Mining As If Living Things Matter

Power: to the people. Power–electrical power. It comes at too high a cost when you factor human and forest community destruction of MTR–mountain removal mining–in the debit column. Coal companies mostly haven’t.

But because of the democratizing technologies now in wider use, average citizens have the power to learn, to understand and to have their voices heard, to tell the true cost of MR coal in terms of human health, fragmented communities and buried mountain streams. And it is making a difference. Consider this one major effort by to use Google Earth to experience what otherwise might be simply one more abstract catastrophe:

While the site first launched in September 2006, its most recent upgrade this November, which connects coal-burning utilities to residential zip codes, has succeeded in motivating thousands of citizens to write letters. “The reality now is that a lot of people have been calling, and it’s sort of a non-stop rush to keep up,” says Matt Wasson, conservation director of Appalachian Voices, the non-profit overseeing the site.

Google Earth agreed to partner with I Love Mountains and included the site’s National Memorial for the Mountains, the project’s first phase, as part of the Google Earth map software. The Memorial appears on a map of the eastern states as a field of 450 American flags spanning the Appalachian Mountains, each commemorating a ‘decapitated’ mountain. Zoom in close to a single mountain and there’s a step-by-step explanation of how machinery literally scrapes away peaks, and aerial photos of a site the size of Manhattan.

People power. Individual voices have come together–more than 43,000 of them–to say that mountaintop removal mining as it is practiced cannot go on. Yes we need power, but the bigger-hammer approach favored by Mr. Bush and by almost half of those in his party must end. The battle has only just begun.

“The public has clearly spoken: Mountaintop removal is a national disgrace and Bush should not change another rule in order to help Big Coal blow up more mountains and bury more streams,” said Chuck Nelson, a former deep miner and volunteer with the Ohio Valley Environmental Coalition, the West Virginia citizens’ group at .

The strong opposition to OSM’s proposed SBZ rule is consistent with the findings of a September 2007 survey sponsored by project of the nonprofit and nonpartisan Civil Society Institute (CSI) think tank. That survey conducted by Opinion Research Corporation that two out of three Americans (65 percent) oppose the Bush Administration’s proposed rule “to ease environmental regulations to permit wider use of ‘mountaintop removal’ coal mining in the U.S.” The survey also found that the Bush Administration plan to permit wider MTR coal mining is favored by only about one out of four Americans (26 percent), including just 14 percent of Democrats, 27 percent of Independents, and 42 percent of Republicans. Full survey findings are available online at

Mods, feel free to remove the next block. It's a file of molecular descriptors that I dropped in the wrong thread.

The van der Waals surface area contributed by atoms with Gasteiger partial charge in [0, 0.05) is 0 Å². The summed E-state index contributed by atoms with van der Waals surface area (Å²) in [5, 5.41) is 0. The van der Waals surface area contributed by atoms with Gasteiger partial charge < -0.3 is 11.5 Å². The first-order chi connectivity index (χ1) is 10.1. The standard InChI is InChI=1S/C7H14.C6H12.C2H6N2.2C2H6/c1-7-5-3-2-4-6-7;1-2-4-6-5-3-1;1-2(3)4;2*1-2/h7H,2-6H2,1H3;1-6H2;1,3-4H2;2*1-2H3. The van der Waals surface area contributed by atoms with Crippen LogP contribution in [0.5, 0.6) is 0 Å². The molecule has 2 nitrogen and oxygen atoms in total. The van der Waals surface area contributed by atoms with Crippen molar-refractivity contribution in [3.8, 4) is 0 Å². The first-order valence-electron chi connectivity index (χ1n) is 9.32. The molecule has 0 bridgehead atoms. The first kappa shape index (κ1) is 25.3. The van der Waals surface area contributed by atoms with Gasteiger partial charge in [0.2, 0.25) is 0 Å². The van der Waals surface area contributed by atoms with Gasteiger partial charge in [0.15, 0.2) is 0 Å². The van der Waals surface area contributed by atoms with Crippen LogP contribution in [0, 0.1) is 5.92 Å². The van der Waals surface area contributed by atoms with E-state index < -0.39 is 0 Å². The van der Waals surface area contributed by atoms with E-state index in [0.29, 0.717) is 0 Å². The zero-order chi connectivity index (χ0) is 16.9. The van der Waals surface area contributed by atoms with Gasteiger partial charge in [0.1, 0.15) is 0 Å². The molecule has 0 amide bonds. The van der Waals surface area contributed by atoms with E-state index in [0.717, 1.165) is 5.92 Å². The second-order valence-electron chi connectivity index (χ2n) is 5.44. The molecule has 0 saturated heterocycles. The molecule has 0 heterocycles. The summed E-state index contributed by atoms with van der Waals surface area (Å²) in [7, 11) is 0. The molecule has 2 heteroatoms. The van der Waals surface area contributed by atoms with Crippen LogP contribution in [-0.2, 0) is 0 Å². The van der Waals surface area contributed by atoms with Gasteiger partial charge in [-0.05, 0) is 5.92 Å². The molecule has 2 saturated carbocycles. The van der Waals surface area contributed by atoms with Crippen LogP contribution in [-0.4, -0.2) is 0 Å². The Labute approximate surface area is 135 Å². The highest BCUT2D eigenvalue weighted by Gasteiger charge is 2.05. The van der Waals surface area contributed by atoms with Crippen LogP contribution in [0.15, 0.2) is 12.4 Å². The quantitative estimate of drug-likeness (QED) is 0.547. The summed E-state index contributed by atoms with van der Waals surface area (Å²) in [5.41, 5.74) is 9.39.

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Fred First holds masters degrees in Vertebrate Zoology and physical therapy, and has been a biology teacher and physical therapist by profession. He moved to southwest Virginia in 1975 and to Floyd County in 1997. He maintains a daily photo-blog, broadcasts essays on the Roanoke NPR station, and contributes regular columns for the Floyd Press and Roanoke's Star Sentinel. His two non-fiction books, Slow Road Home and his recent What We Hold in Our Hands, celebrate the riches that we possess in our families and communities, our natural bounty, social capital and Appalachian cultures old and new. He has served on the Jacksonville Center Board of Directors and is newly active in the Sustain Floyd organization. He lives in northeastern Floyd County on the headwaters of the Roanoke River.

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